Saturday, January 27, 2007

"And they complain about a boycott?"

MANY people are still thinking about the idea of an academic boycott of Israel.
Would it be an effective way of responding to calls from beleaguered Palestinian academics and students for solidarity? Could it be misguided and hit the wrong people? Myself, not being an academic I don't have to make a decision, but I'm inclined to think a boycott aimed at individuals merely because of their nationality would be wrong, amounting to collective punishment which the enemy practises but we don't because we're not racists.
(It would be a different matter if someone specifically accused of crimes was coming, whatever their nationality).

A boycott targetting institutions on the other hand, as the AUT conference originally attempted, is a legitimate idea, particularly if the institutions are shown to have government links or be involved in oppressive policies.
The anti-boycott group Engage seems unable or unwilling to see the difference, and its big man Dave Hirsh has been urging members of the new academic union UCU to demand of candidates for office where they stand on "boycotting Israeli colleagues", as though that was being raised.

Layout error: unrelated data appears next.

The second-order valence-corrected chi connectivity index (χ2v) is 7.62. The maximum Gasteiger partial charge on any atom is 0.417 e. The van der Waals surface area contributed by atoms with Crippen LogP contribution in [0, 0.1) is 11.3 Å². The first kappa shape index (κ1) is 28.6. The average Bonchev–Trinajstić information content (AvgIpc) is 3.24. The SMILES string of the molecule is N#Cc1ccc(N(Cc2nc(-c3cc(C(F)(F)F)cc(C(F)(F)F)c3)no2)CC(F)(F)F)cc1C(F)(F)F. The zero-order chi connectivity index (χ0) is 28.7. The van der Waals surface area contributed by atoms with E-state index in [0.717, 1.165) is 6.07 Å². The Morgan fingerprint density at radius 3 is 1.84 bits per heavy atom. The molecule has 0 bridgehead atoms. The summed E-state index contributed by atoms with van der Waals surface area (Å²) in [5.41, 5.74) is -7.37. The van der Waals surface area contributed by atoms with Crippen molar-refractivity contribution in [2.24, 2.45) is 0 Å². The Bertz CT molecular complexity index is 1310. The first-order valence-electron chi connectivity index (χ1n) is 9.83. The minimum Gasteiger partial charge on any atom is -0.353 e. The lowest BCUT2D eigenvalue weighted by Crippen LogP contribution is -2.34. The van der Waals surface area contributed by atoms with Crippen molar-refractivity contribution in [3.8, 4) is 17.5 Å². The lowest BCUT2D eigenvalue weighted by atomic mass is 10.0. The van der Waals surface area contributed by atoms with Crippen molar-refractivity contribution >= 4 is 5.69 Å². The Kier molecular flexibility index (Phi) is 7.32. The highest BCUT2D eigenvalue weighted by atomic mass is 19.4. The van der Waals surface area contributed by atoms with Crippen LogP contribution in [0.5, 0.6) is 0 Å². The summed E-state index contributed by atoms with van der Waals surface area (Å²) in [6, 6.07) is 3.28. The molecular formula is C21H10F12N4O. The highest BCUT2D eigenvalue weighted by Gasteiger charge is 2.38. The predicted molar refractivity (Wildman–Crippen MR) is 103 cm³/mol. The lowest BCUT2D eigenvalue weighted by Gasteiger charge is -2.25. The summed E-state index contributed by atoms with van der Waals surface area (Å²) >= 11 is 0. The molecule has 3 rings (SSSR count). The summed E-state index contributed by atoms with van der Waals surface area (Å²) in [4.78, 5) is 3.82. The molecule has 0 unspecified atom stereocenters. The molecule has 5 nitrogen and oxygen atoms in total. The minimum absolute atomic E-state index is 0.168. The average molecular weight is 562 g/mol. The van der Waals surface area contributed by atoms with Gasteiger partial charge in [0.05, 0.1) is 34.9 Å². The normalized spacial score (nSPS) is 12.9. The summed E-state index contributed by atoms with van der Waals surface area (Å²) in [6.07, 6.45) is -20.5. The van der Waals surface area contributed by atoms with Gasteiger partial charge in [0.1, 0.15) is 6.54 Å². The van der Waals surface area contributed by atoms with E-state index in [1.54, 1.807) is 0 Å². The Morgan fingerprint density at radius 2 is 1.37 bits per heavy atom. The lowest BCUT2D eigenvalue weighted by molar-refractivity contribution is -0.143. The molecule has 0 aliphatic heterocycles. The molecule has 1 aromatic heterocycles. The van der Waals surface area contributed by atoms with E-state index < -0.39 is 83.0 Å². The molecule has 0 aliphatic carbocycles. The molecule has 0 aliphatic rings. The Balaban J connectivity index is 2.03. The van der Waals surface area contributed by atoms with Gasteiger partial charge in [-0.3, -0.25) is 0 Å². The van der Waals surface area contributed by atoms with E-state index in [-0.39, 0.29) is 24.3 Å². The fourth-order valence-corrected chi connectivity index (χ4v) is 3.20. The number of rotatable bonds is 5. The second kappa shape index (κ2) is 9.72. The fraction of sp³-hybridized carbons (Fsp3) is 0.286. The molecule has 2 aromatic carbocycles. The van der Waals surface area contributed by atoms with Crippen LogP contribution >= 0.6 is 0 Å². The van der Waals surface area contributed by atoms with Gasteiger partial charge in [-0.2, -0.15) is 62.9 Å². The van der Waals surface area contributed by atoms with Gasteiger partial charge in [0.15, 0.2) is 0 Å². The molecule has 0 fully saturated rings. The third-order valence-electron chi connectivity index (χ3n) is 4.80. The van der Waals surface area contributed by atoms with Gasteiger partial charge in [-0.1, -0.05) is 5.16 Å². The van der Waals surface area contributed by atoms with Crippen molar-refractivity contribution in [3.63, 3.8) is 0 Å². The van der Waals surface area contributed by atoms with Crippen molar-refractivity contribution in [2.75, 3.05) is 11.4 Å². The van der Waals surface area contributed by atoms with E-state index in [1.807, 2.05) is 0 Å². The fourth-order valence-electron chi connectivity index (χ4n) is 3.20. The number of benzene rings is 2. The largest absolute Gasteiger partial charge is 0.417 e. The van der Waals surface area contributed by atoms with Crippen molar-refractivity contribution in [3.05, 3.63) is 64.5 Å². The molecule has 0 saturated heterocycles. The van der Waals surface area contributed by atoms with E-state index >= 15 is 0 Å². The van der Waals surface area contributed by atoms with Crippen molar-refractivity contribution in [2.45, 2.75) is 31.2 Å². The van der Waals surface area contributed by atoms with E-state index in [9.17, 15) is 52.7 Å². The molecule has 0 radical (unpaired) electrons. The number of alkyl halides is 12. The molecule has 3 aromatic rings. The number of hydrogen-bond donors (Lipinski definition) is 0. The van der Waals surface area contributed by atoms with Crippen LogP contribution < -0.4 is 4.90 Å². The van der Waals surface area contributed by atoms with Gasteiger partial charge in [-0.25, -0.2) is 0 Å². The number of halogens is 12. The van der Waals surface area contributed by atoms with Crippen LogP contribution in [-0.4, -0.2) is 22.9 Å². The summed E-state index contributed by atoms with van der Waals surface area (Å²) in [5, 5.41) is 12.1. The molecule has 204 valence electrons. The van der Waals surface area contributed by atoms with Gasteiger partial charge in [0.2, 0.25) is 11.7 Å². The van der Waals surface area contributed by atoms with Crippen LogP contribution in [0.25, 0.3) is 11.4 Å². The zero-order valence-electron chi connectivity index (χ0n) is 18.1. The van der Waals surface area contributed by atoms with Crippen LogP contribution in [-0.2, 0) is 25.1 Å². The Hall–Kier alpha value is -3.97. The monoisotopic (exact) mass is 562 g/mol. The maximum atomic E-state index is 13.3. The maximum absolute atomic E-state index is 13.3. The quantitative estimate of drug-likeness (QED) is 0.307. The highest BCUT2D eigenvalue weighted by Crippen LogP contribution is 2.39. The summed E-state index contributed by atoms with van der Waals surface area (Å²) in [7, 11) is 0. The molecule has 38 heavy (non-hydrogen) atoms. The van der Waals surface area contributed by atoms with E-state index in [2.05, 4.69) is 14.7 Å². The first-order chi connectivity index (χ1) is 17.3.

Even when they say they are against it, he doesn't seem satisfied. Singling out "left" candidate for general secretary Roger Kline, Hirsh wanted to know why the SWP was supporting him, and he doesn't like Kline citing his old Communist dad as saying you can criticise Israel without being antisemitic.
http://www.engageonline.org.uk/blog/article.php?id=818
Engage was supposed to be on the Left itself, or so we were expected to believe. Maybe Hirsh was still upset over setbacks in his own college, Goldsmith's, or maybe he just couldn't stop the mask slipping.

Anyway, someone who has so far had genuine doubts over the academic boycott is Yigal Arens, an Israeli-born information systems specialist working in the United States. When he recieved an invitation to take his expertise to Israel, he hesitatated. While he was considering whether to accept, those who were to have been his hosts made his mind up for him. They may also have helped tip the balance of his thinking towards the boycott in principle.

At any rate he has headed this letter to a friend, with its interesting picture of just how "independent" of government some academic institutions are,

"And *they* complain about a boycott?"

Although raised in Israel -- living there from age 6 to 23 -- for many years I have been an outspoken critic of Israeli policies including their occupation of Palestinian territories.